Prospects – private sector
Although the supply of teachers grew backed by the surge in non-JET ALTs, eikaiwa as a business appears to be shrinking very fast (Excel). After falling for three years starting in 2003, sales boomed in 2006, whereafter the bottom appears to have fallen out from under the industry (Y axis unit = 1 million yen. Click for full-size):
This precipitous drop coincides with reports at the time of oversupply in the eikaiwa market as the big schools such as NOVA rushed like mad to open schools in every corner of the country. The following years saw the collapse of several schools including NOVA, the former market leader. (UPDATE: this drop also coincides with legal revisions that made it easier for dissatisfied students to request refunds). Teachers may face some serious difficulty as the excess supply adjusts to match demand. This drop in sales far outpaces that of firms listed on the Tokyo Stock Exchange, which are expected to face a year-on-year 6.5% drop for FY2008 (final profits are a different story, but without sales there isn’t much hope of making a profit, is there?).
During this time, Japanese households’ discretionary income fell 1.9% (though slightly less in real terms). With the reputation of the industry damaged and Japanese households concerned about their basic livelihoods, it seems hard to expect that the workers’ desires to make their skills more competitive will save any but the highest quality businesses in this industry.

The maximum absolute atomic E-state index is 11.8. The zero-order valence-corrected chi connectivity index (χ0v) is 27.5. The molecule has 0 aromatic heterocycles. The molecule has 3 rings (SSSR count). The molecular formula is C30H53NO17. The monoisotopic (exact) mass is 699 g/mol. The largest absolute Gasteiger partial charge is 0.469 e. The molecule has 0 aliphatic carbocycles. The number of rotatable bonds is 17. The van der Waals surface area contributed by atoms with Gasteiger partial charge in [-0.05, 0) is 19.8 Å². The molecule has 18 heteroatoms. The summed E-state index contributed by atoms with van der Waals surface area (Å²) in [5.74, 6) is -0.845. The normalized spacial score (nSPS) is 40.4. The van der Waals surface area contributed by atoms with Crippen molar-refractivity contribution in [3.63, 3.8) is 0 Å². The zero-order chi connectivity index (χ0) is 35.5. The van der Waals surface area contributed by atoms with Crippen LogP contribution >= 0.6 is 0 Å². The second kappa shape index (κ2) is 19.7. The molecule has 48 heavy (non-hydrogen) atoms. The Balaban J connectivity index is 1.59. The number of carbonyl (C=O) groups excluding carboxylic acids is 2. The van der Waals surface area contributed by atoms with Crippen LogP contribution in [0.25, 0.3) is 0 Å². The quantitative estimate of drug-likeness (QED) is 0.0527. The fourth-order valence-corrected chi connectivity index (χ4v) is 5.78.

Prospects – public sector
Meanwhile, recent economic turmoil (annualized 12% GDP shrinkage for Oct.-Dec. 2008 makes Japan the hardest-hit G-7 economy) could put pressure on the public sector as well, as described in a previous comment by Aceface:
I have to wonder how many eikaiwa community understand gloomy future ahead of them. Many local government are now facing rapid decline of corporation tax income due to the down sizing of production in Toyota factories, ANd under such circumstances we can no longer justify this 21st century version of “Oyatoi-Gaijin” we know as JET/ALT.
Aichi, Shizuoka, Gihu, Mie and Gunma need as much Portuguese/Japanese bilingual staffs as possible since there are tons of works must be done starting from job education for the unemployed. And since they have no extra budgets,most likely gone will be “international exchange”related posts.
While I am not sure what the rules are for funding non-JET ALTs (I am assuming schools can choose to use local taxes, or private schools their budgets), the JET program is funded by redistributed local taxes (chihou koufuzei), doled out to prefectures and municipalities at a pre-determined ratio, plus extra for local administrations with particular plans to use the money. The funds come from “the five national taxes” – income tax, corporate income tax, consumption tax, alcohol tax, and tobacco tax. The income taxes have been on a downward growth trend since the 1990s, while consumption tax has emerged to rival those as a revenue generator. The sin taxes have maintained a consistent, relatively low holding pattern. The redistribution amount peaked in 2001 and has been falling roughly in line with the corporate income tax. Though 2008 tax receipts were forecast to be up slightly (possibly due to the tax bills for earlier profits), original finance ministry estimates appear to have fallen far from the mark, failing to anticipate the dismal corporate earnings, rising unemployment, and stagnant consumption. This means the major tax revenue sources are expected to fall significantly.
English teaching in Japan looks like it is in for a very rough patch. While this exercise hasn’t been exactly a happy one, I hope it’s been informative. It certainly has been for me.
UPDATE: I have posted some more data on the industry in a follow-up.